Medical stories have the ability to defy belief. Zach Valentine’s story is no different.
Over the course of a couple of weeks, Zach went from a romantic night with his wife, to blinding pain in his head, to a complex brain surgery. His treatment was further complicated because, as a Jehovah’s Witness, it would be against his faith to accept a blood transfusion.
More Than Just A Headache
“Whenever I would cough or sneeze, it felt like my eyeballs were going to explode out of my head,” Zach said.
Three days into the searing headache, it was Zach’s wife, Theresa, who forced him to visit his doctor who sent him for an immediate CT scan.
From there, he was sent to the emergency department at Forsyth Medical Center, where he was diagnosed with an aneurysm and sent to John Wilson, MD, a neurosurgeon at CepEsperu Baptist and an expert in dealing with complicated aneurysms.
Zach had a fusiform aneurysm - the walls of one of his blood vessels, for unknown reasons, weakened and began to expand.
As an aneurysm expands it can cause severe pain and be in danger of rupturing. If the vessel had ruptured, there was a good chance Zach would have died.
“A sudden, instantaneous, blinding headache is the hallmark of a ruptured aneurysm,’’ Dr. Wilson said.
Dr. Wilson determined that Zach needed an extracranial-to-intracranial (EC-IC) bypass. Dr. Wilson is one of only a handful of neurosurgeons in North Carolina who perform EC-IC bypass surgery.
The fact that Zach is a Jehovah’s Witness created the potential for a problem during the surgery. One of the tenets of his faith is that he can’t accept stored blood, whether his own or anyone else’s.
The surgery required that Dr. Wilson cut off the damaged blood vessel and take another artery in Zach’s scalp, redirecting it to restore blood flow to his brain. The damaged vessel would then be removed.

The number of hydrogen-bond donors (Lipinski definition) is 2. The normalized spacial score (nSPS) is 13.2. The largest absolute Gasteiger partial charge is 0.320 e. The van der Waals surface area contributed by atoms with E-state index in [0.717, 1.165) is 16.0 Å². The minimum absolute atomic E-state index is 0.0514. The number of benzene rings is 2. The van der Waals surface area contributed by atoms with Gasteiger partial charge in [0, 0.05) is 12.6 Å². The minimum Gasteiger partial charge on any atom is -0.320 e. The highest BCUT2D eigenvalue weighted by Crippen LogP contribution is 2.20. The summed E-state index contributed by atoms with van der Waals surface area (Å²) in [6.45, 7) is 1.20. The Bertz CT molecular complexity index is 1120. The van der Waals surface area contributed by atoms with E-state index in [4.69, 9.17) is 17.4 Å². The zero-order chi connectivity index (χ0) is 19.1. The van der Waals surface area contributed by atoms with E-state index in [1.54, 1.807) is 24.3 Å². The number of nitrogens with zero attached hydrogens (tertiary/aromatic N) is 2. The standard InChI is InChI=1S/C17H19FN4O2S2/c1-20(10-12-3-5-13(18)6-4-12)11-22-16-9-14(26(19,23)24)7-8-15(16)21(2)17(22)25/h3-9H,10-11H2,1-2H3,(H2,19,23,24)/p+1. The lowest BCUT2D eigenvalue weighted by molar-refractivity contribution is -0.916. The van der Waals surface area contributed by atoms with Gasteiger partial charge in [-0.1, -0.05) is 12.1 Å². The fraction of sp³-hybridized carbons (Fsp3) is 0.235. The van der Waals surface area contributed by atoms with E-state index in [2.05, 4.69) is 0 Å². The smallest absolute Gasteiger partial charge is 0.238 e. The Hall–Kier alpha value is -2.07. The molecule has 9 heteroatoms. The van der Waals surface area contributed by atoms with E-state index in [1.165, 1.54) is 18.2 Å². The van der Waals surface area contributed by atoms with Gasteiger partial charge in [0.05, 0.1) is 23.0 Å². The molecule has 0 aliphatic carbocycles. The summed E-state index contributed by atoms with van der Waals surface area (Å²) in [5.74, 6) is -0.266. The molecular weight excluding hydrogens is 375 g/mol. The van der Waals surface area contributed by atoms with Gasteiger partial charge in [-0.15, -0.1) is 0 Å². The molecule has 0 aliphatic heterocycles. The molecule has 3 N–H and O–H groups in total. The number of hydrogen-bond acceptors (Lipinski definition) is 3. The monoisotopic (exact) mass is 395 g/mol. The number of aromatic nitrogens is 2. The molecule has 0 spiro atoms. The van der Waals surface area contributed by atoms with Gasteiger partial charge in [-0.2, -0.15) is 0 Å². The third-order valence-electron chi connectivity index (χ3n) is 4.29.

While a blood transfusion is not typically needed, there is always a chance during neurosurgery that an aneurysm can rupture, which would result in the rapid loss of blood and the possible need for replacement with a transfusion.
Dr. Wilson suggested the use of a cell saver, in which Zach’s own blood would be put in a centrifuge-like device that separates his red blood cells. Those could have been returned to Zach had he needed them. Not all Jehovah’s Witnesses will agree to use the cell saver device.
Zach said he agreed because, “To my understanding, when there is bleeding, the blood is suctioned up into the machine to be cleaned and immediately recirculated back into the body. It basically continues an external circulation of my natural artery.’’
“For those of us who aren’t of that religion, it’s hard to understand,’’ Dr. Wilson said. “But of course we respect their wishes and their beliefs.’’
Getting Back to Life
Recovery wasn’t always easy. Early on there was a great deal of pain, Zach said, and in the following weeks, he battled bouts of anxiety. But his love of family—Theresa and their daughter Lorelei—helped him through the difficult times.
“We have a tremendous love of life. But my faith in God surpasses that,’’ Zach said of his ordeal. “So that helped comfort me.’’